Testing the Ryzen 5 1500X gaming PC
Then it was time for the most tense moment of any build: pressing the power button. Everything worked. Phew.
After installing a clean version of Windows, I hopped into the BIOS and activated the XMP profile for the memory, which activated the RAM’s rated 2,933MHz speeds without a hitch. The same can’t be said for all RAM modules on all AM4 motherboards; BIOS updates scheduled for May aim to fix that, but in the meantime, do some homework to make sure the memory you choose plays nice with your particular motherboard. Ryzen’s gaming performance can be very responsive to memory speeds.
Before I dive into gaming results I need to mention a weird, frustrating bug I encountered. At one point, after many hours of testing and repeatedly booting up the PC without issue, I dipped back into the BIOS to change the motherboard’s RGB lighting color. After saving and exiting, the PC didn’t work. The Gaming 3 motherboard couldn’t see the M.2 SSD, and kept asking me to insert a boot device. So I ripped out the Radeon RX 480 (see why I dislike the M.2 slot’s placement?), reseated the drive, and put everything back together. Then the PC really didn’t work, plunging into an endless boot loop. I couldn’t even reach the BIOS.
After much curse-filled troubleshooting, clearing the motherboard’s CMOS and reseating the drive again got everything working. The issue never reoccurred despite my best recreation efforts and the system’s been stable as a rock since. But this temporary roadblock serves as a reminder that the AM4 motherboard experience can be quirky in the platform’s early days, even with boards from a reliable vendor.
That said, it’s also worth noting that this is the only major issue that either I or PCWorld hardware editor Gordon Mah Ung have run across in eight separate Ryzen PC builds. Fresh BIOS updates are rolling out at a furious pace as well, quashing bugs and boosting performance—though I did find another report of the Gaming 3 suddenly failing to identify an M.2 SSD.
But that’s all in the past and everything’s working fine now. On to the gaming results!
I tested four games, all at the ultra-popular 1080p resolution, with High graphics presets and V-sync disabled. The Division’s a gorgeous open-world loot shooter that can bring underpowered systems to their knees. Deus Ex: Mankind Divided is another demanding game, but it plays particularly well on Ryzen systems with high memory speeds. Ashes of the Singularity: Escalation is DirectX 12’s flagship and the first game to ship Ryzen-specific performance optimizations. Finally, Metro: Last Light Redux is getting up there in age but its heavy use of supersample antialiasing means the game still looks gorgeous…and it still kicks gaming systems in the teeth.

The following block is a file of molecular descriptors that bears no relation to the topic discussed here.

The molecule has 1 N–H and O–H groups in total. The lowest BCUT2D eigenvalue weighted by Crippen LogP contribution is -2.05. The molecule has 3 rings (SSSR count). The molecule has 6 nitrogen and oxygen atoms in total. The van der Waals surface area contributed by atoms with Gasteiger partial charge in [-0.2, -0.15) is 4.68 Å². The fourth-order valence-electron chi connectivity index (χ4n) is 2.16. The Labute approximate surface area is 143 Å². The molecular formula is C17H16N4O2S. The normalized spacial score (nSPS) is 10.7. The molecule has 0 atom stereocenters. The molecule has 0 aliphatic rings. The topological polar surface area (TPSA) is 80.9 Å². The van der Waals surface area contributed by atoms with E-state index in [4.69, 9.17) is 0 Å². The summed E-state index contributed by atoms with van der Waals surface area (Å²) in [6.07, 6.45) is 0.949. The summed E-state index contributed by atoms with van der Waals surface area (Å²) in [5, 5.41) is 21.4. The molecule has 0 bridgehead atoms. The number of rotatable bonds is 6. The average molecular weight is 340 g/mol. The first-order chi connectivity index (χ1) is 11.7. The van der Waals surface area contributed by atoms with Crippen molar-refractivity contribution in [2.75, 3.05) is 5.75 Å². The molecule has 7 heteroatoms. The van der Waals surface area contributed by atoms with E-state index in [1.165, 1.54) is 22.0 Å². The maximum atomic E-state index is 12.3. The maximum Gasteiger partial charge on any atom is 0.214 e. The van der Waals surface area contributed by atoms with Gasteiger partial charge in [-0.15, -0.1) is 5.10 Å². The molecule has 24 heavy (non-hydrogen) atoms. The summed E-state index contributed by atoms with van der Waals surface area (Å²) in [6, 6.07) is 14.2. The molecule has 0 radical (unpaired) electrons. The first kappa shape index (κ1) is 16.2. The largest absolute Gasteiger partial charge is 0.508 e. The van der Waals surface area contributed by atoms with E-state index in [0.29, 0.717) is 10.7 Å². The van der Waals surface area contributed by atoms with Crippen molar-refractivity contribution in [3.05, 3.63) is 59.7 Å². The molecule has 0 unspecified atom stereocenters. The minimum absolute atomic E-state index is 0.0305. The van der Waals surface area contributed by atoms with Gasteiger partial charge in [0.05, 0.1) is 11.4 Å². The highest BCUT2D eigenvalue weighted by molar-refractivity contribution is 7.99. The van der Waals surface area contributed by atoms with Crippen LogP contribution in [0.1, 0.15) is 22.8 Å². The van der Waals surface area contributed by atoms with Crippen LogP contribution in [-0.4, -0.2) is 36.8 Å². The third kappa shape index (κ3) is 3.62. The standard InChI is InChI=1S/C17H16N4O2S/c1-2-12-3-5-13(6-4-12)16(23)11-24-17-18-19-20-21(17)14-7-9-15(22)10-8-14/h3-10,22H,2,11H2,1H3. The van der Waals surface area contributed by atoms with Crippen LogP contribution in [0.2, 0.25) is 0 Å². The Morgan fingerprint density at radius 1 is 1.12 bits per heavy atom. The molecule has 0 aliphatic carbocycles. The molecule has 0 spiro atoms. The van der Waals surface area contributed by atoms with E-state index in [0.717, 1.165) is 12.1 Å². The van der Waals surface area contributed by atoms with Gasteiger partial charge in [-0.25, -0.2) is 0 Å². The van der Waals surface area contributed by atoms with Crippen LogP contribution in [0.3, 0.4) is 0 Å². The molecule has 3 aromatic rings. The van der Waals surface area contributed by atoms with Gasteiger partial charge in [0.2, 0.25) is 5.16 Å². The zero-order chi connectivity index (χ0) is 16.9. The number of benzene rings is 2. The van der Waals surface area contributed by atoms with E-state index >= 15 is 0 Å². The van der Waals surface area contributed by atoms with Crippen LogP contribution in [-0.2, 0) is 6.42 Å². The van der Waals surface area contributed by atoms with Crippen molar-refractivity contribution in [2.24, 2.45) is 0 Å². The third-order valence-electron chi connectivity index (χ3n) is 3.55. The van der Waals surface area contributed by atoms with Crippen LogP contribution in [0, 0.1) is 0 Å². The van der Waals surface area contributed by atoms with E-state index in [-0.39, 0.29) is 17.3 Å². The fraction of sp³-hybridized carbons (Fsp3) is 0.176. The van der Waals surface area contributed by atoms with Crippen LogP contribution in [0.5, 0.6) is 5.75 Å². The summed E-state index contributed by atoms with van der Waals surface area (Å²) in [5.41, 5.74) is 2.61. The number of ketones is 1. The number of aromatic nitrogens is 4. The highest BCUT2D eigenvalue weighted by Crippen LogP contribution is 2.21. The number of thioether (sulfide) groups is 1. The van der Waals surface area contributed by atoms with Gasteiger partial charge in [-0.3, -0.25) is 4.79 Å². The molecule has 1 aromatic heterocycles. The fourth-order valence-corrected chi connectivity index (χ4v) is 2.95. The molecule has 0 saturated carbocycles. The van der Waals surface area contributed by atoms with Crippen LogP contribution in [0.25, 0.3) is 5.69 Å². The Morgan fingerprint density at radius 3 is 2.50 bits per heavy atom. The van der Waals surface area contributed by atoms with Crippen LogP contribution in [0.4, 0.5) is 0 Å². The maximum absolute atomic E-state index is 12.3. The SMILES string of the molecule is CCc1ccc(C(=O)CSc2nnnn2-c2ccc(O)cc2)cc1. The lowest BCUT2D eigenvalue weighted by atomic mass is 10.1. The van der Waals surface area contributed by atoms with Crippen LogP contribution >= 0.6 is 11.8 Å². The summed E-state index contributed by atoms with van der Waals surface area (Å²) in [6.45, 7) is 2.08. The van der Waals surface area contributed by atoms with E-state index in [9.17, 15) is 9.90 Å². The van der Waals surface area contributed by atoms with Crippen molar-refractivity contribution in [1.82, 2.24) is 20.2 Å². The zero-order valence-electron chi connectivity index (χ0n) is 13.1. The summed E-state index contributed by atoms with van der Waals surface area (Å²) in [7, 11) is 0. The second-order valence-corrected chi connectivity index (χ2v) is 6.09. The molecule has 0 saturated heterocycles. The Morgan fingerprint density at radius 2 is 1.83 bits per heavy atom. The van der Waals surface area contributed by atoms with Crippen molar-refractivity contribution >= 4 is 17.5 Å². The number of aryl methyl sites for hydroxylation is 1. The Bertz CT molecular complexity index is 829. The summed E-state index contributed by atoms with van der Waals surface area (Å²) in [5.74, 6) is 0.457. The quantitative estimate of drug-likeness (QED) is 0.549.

Here’s how the all-AMD gaming rig performed:
As you can see, it holds up very well, with all games cruising well past 60 frames per second while delivering a smooth experience throughout. (And if you disable SSAA in Metro: Last Light, the frame rate doubles.) Don’t get me wrong: Intel’s Core i5 chips hold a frame rate advantage over Ryzen 5 in some games right now, as you can see in PCWorld’s Ryzen 5 1600X vs. Core i5 review. But the Ryzen 5 1500X still delivers a damned good gaming experience, with the aforementioned Ryzen game optimizations looking mighty positive indeed—and with twice the threads of even the $250 Core i5-7600K, this rig’s productivity and multitasking chops blow away Intel’s quad-core chips.
This is just the baseline of performance, too. Aside from hopping into the BIOS to set the Corsair Vengeance LPC RAM to its rated speed, I didn’t do any other tricks or tweaks to boost Ryzen performance. Overclocking the chip, disabling Windows’ High Precision Event Timer, using either the High Performance or AMD’s Ryzen-optimized Windows power plan, and performing the other quick tips outlined in that article can seriously supercharge your PC’s performance, by up to 20 or 30 percent in some edge cases. Overclocking your graphics card could push frame rates even further than that.
Bottom line: The beleaguered-FX era is over. With the $190 Ryzen 5 1500X’s arrival, you’re finally able to build an all-AMD gaming PC that goes toe-to-toe with Intel’s Core chips—and offers overclockable 4-core, 8-thread performance that won’t break the bank. Giddy up.